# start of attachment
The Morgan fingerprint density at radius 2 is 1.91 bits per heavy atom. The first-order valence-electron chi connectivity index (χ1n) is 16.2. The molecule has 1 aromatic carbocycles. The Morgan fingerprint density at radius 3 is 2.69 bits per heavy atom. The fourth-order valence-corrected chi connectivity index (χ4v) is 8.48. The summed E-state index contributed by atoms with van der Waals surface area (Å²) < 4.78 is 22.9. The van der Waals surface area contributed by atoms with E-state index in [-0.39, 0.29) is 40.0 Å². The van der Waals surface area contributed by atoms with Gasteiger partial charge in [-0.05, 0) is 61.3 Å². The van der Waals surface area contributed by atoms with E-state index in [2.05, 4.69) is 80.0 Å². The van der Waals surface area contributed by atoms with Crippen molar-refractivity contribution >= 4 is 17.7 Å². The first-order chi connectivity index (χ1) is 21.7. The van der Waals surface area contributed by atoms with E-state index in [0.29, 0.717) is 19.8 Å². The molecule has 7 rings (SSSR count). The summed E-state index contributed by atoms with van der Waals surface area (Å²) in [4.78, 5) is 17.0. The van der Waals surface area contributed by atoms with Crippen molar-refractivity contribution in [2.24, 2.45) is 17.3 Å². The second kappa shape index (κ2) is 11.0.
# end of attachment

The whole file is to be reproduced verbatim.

The Morgan fingerprint density at radius 2 is 1.91 bits per heavy atom. The first-order valence-electron chi connectivity index (χ1n) is 16.2. The molecule has 1 aromatic carbocycles. The Morgan fingerprint density at radius 3 is 2.69 bits per heavy atom. The fourth-order valence-corrected chi connectivity index (χ4v) is 8.48. The summed E-state index contributed by atoms with van der Waals surface area (Å²) < 4.78 is 22.9. The van der Waals surface area contributed by atoms with E-state index in [-0.39, 0.29) is 40.0 Å². The van der Waals surface area contributed by atoms with Gasteiger partial charge in [-0.05, 0) is 61.3 Å². The van der Waals surface area contributed by atoms with E-state index in [2.05, 4.69) is 80.0 Å². The van der Waals surface area contributed by atoms with Crippen molar-refractivity contribution >= 4 is 17.7 Å². The first-order chi connectivity index (χ1) is 21.7. The van der Waals surface area contributed by atoms with E-state index in [0.29, 0.717) is 19.8 Å². The molecule has 7 rings (SSSR count). The summed E-state index contributed by atoms with van der Waals surface area (Å²) in [4.78, 5) is 17.0. The van der Waals surface area contributed by atoms with Crippen molar-refractivity contribution in [2.24, 2.45) is 17.3 Å². The second kappa shape index (κ2) is 11.0.